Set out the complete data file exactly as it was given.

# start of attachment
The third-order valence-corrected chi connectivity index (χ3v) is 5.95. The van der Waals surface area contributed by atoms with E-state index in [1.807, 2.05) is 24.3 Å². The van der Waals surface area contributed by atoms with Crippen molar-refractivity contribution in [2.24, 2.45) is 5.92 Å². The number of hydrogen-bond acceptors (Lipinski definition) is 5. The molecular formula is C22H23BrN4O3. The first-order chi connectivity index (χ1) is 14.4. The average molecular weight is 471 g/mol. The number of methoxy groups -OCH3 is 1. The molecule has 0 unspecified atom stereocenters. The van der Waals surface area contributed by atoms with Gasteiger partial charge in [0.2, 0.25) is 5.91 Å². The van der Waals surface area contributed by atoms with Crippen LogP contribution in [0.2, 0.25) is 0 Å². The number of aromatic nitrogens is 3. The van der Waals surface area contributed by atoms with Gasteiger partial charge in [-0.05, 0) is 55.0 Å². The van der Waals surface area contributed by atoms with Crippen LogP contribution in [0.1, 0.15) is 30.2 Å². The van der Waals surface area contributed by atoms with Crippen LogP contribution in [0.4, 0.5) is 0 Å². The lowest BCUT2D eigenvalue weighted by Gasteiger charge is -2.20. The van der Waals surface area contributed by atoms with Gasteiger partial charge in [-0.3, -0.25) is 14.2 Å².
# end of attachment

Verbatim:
The third-order valence-corrected chi connectivity index (χ3v) is 5.95. The van der Waals surface area contributed by atoms with E-state index in [1.807, 2.05) is 24.3 Å². The van der Waals surface area contributed by atoms with Crippen molar-refractivity contribution in [2.24, 2.45) is 5.92 Å². The number of hydrogen-bond acceptors (Lipinski definition) is 5. The molecular formula is C22H23BrN4O3. The first-order chi connectivity index (χ1) is 14.4. The average molecular weight is 471 g/mol. The number of methoxy groups -OCH3 is 1. The molecule has 0 unspecified atom stereocenters. The van der Waals surface area contributed by atoms with Gasteiger partial charge in [0.2, 0.25) is 5.91 Å². The van der Waals surface area contributed by atoms with Crippen LogP contribution in [0.2, 0.25) is 0 Å². The number of aromatic nitrogens is 3. The van der Waals surface area contributed by atoms with Gasteiger partial charge in [-0.05, 0) is 55.0 Å². The van der Waals surface area contributed by atoms with Crippen LogP contribution in [0.1, 0.15) is 30.2 Å². The van der Waals surface area contributed by atoms with Crippen LogP contribution in [0.4, 0.5) is 0 Å². The lowest BCUT2D eigenvalue weighted by Gasteiger charge is -2.20. The van der Waals surface area contributed by atoms with Gasteiger partial charge in [-0.3, -0.25) is 14.2 Å².